Conducting polymerization of different monomer segments with a blowing agent can be used to form the shape memory polymer foam, if desired. The blowing agent can be of the decomposition type (evolves a gas upon chemical decomposition) or an evaporation type (which vaporizes without chemical reaction). Exemplary blowing agents of the decomposition type include, but are not intended to be limited to, sodium bicarbonate, azide compounds, ammonium carbonate, ammonium nitrite, light metals which evolve hydrogen upon reaction with water, azodicarbonamide, N,N′dinitrosopentamethylenetetramine, and the like. Exemplary blowing agents of the evaporation type include, but are not intended to be limited to, trichloromonofluoromethane, trichlorotrifluoroethane, methylene chloride, compressed nitrogen gas, and the like. The material can then be reverted to the permanent shape by heating the material above its Tg but below the highest thermal transition temperature or melting point. Thus, by combining multiple soft segments it is possible to demonstrate multiple temporary shapes and with multiple hard segments it may be possible to demonstrate multiple permanent shapes.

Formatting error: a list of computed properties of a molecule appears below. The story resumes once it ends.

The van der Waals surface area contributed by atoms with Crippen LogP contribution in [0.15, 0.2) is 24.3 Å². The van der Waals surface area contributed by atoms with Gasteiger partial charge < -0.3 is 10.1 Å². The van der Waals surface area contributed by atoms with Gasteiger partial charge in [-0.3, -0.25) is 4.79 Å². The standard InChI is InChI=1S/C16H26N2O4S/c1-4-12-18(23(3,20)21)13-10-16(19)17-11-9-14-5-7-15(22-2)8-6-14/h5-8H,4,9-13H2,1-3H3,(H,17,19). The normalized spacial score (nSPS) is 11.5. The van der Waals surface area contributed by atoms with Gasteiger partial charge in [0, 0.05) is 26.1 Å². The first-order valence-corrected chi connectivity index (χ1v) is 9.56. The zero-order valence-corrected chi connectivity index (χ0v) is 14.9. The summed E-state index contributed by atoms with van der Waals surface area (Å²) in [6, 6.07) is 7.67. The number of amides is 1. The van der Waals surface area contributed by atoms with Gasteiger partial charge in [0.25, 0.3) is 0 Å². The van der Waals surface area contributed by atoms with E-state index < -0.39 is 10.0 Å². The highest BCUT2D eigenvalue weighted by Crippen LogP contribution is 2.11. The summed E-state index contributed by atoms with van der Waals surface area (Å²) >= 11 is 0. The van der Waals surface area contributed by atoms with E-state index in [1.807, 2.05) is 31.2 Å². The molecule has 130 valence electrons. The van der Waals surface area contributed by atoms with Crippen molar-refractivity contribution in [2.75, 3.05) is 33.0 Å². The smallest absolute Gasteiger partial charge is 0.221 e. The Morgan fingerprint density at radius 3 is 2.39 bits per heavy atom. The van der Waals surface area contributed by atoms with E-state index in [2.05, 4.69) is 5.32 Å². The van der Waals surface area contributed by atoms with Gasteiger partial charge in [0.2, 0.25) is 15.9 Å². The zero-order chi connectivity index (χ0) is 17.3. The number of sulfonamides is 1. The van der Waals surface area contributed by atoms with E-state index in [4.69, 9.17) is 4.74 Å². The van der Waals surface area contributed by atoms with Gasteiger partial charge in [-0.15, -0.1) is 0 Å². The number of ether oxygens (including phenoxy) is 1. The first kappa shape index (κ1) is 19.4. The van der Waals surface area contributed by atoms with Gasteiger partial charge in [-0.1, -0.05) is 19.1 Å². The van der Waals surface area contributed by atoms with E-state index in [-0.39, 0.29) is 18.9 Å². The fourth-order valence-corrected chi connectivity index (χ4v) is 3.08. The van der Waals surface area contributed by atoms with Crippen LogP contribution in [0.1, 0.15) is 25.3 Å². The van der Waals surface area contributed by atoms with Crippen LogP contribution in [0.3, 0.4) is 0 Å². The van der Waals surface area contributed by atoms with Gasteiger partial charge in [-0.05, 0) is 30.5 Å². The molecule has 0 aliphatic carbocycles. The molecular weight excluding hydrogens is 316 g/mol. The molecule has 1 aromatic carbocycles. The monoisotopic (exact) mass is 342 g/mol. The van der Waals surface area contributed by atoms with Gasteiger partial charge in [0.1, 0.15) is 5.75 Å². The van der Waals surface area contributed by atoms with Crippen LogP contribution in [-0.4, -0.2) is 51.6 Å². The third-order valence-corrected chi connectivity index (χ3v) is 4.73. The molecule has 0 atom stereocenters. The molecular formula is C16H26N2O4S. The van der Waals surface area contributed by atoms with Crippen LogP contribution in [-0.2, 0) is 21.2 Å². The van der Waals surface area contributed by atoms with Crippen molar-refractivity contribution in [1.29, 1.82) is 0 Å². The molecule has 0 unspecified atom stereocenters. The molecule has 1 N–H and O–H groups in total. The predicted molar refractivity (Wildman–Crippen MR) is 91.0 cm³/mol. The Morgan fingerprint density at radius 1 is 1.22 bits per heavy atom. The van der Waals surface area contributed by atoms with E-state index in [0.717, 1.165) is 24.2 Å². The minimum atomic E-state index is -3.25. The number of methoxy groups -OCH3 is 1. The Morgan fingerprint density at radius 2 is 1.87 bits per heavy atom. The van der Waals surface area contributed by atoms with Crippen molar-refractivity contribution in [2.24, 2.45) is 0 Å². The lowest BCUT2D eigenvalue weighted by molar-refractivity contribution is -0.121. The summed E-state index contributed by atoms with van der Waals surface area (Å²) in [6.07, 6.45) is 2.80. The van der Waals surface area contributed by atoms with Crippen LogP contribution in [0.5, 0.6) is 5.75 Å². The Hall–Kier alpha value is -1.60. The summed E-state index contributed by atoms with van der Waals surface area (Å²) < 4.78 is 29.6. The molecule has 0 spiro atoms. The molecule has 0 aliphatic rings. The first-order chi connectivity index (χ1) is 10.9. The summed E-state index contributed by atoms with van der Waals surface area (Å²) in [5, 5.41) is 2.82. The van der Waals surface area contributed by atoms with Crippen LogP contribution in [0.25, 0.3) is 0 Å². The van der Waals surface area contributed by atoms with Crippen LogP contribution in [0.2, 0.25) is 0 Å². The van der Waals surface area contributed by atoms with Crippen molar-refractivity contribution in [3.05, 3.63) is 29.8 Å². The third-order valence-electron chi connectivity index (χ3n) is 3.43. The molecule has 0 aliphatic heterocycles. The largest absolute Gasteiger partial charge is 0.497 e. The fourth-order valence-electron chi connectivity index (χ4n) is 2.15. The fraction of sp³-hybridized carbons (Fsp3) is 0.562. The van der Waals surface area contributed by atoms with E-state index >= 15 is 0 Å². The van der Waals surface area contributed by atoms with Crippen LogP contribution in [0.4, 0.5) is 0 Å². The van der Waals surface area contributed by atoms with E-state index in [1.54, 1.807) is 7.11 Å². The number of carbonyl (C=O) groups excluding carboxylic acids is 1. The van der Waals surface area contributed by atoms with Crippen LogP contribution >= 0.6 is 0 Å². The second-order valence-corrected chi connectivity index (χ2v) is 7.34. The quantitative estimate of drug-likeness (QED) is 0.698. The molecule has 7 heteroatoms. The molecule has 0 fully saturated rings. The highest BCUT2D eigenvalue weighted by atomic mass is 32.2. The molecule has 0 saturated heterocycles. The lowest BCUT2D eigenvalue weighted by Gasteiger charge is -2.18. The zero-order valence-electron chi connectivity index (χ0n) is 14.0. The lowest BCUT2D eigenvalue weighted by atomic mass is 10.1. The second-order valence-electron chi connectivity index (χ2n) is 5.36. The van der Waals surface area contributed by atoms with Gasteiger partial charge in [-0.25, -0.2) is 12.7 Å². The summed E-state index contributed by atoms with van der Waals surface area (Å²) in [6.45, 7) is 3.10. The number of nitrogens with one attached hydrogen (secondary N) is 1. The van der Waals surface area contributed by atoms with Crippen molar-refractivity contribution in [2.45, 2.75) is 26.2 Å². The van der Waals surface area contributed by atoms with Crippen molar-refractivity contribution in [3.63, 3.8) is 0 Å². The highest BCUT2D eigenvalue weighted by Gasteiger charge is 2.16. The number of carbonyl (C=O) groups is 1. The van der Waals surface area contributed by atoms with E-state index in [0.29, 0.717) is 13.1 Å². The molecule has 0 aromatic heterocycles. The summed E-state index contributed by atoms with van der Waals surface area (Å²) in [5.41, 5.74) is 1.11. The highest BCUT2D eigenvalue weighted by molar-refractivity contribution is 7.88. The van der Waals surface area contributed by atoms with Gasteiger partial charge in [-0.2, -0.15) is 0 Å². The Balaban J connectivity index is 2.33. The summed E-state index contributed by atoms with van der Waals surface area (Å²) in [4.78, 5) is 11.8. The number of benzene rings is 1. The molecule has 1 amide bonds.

As previously discussed, other suitable shape memory materials also include shape memory alloy compositions. Shape memory alloys exist in several different temperature-dependent phases. The most commonly utilized of these phases are the so-called martensite and austenite phases. In the following discussion, the martensite phase generally refers to the more deformable, lower temperature phase whereas the austenite phase generally refers to the more rigid, higher temperature phase. When the shape memory alloy is in the martensite phase and is heated, it begins to change into the austenite phase. The temperature at which this phenomenon starts is often referred to as austenite start temperature (As). The temperature at which this phenomenon is complete is called the austenite finish temperature (Af). When the shape memory alloy is in the austenite phase and is cooled, it begins to change into the martensite phase, and the temperature at which this phenomenon starts is referred to as the martensite start temperature (Ms). The temperature at which austenite finishes transforming to martensite is called the martensite finish temperature (Mf). Generally, the shape memory alloys are softer and more easily deformable in their martensitic phase and are harder, stiffer, and/or more rigid in the austenitic phase. In view of the foregoing properties, expansion of the shape memory alloy is preferably at or below the austenite transition temperature (at or below As). Subsequent heating above the austenite transition temperature causes the expanded shape memory alloy to revert back to its permanent shape. Thus, a suitable activation signal for use with shape memory alloys is a thermal activation signal having a magnitude to cause transformations between the martensite and austenite phases.